Lawyers file motion to relocate ‘El Chapo’
The physical and mental health of Joaquín “El Chapo” Guzmán Loera has been deteriorating during his stay in a prison known as the “Guantanamo of New York, his United States lawyers claim.
The former drug lord and leader of the Sinaloa Cartel has been kept in near-solitary confinement in the Metropolitan Correctional Center in Manhattan since his extradition from Mexico in January.
Guzmán, 59, has also asked through his court-appointed attorneys for permission from Judge Brian Corgan to either see or speak on the telephone to his wife, Emma Coronel Aispuro, in order to “determine the availability of the necessary funds” to hire a private attorney.
Coronel, 27, tried to visit Guzmán on February 3 but was denied access.
Lawyers Michelle Gelernet and Michael Schneider explained in a 24-page motion presented to Corgan yesterday that Guzmán spends 23 hours a day in a windowless cell and the other hour in another cell — also without windows — equipped with a treadmill and stationary bicycle.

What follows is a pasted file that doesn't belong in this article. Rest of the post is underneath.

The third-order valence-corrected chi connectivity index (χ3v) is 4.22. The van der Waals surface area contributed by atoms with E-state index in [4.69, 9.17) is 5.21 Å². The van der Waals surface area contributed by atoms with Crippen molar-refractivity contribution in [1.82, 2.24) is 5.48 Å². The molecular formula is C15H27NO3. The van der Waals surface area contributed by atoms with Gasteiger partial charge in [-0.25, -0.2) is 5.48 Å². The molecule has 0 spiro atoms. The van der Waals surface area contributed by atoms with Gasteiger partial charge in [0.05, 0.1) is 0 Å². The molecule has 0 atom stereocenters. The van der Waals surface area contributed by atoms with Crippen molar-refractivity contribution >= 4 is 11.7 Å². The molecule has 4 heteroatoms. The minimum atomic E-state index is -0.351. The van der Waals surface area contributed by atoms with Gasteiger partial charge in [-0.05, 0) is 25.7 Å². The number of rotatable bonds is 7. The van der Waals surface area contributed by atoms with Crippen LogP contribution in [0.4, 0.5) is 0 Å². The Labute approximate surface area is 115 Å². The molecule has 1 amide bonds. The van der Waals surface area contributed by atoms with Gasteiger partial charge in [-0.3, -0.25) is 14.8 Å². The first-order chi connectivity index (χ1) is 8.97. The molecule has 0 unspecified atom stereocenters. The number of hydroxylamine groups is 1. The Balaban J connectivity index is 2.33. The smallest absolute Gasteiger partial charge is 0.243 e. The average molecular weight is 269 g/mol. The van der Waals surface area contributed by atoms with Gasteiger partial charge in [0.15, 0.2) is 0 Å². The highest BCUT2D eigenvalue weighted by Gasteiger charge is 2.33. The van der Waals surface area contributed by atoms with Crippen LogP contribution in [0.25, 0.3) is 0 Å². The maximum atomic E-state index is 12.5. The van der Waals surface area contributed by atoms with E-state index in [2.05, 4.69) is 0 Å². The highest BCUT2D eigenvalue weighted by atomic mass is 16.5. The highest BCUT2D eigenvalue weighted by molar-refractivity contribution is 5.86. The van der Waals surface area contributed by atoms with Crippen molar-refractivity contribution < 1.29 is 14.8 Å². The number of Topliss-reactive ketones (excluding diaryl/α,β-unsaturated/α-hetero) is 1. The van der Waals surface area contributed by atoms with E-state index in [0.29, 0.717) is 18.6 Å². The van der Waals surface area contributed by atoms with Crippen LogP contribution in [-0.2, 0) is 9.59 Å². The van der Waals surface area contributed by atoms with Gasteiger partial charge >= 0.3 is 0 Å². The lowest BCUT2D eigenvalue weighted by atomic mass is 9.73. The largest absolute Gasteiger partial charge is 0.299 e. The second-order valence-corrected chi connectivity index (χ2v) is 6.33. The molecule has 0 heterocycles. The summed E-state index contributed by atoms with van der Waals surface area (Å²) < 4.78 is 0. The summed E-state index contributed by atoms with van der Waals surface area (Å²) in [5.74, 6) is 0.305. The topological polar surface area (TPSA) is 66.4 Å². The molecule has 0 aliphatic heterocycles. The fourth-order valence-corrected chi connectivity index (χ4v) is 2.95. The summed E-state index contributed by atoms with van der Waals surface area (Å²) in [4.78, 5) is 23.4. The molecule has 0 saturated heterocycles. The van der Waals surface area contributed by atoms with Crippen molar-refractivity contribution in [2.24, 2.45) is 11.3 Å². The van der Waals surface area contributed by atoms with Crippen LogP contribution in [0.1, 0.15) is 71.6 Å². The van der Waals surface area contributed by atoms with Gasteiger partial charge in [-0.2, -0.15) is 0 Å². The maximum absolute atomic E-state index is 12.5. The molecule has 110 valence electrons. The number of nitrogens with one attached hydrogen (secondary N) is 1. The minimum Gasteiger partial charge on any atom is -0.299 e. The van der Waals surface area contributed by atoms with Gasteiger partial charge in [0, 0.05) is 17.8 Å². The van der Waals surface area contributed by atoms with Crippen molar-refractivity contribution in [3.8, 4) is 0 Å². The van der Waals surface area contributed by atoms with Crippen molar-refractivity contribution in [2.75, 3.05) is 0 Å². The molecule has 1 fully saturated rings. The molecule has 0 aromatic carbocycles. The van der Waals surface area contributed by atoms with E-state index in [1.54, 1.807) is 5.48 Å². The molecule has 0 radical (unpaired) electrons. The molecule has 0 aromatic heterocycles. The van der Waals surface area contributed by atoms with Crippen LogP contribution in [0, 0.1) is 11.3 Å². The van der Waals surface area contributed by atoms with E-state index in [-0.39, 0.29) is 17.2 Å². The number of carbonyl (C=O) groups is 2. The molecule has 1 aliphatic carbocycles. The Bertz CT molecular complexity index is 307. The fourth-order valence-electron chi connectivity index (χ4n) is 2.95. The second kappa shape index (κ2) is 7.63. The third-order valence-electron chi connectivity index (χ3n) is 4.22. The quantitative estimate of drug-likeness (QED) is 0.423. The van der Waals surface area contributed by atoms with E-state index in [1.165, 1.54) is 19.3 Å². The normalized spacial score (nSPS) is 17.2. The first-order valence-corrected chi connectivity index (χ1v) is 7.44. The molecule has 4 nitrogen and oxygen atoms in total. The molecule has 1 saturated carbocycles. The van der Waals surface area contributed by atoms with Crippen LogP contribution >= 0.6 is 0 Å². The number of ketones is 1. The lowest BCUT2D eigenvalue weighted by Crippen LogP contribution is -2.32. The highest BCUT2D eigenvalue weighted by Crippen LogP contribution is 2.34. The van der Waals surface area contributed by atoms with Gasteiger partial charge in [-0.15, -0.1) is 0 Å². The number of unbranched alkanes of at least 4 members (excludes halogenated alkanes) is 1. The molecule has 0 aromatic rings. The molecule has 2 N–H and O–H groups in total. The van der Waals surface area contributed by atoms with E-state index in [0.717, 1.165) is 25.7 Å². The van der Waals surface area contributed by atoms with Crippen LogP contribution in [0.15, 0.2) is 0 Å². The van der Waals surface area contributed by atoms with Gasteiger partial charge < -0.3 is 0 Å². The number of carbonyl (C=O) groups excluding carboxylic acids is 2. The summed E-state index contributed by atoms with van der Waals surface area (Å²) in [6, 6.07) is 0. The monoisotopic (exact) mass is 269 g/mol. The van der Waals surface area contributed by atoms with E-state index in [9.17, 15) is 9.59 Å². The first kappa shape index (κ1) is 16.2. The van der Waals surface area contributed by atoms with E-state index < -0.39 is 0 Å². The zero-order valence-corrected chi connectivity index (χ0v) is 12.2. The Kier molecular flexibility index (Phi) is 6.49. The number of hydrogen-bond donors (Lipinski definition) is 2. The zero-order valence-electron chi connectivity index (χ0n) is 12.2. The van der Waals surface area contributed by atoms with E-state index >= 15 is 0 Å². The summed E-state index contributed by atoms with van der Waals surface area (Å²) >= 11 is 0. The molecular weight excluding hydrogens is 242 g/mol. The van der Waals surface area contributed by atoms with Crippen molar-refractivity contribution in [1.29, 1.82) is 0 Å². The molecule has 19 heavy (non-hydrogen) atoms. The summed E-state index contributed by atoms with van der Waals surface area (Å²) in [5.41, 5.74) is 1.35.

He is denied sunlight, phone calls and television, said the motion, and “his physical and mental health have deteriorated further” since his arrival in the U.S. The light in his cell is always on and he has often lacked warm clothing.
His only human contact has been limited to two visits with a priest and consultation with his attorneys.
Gelernet and Schneider claimed that the conditions violate his constitutional rights and requested that he be transferred to another penitentiary where he could have contact with other inmates.
Accused of heading one of the largest drug empires in the world, Guzmán has entered a not-guilty plea to 17 drugs and weapons charges. The accusations carry a minimum sentence of life in prison if he is convicted.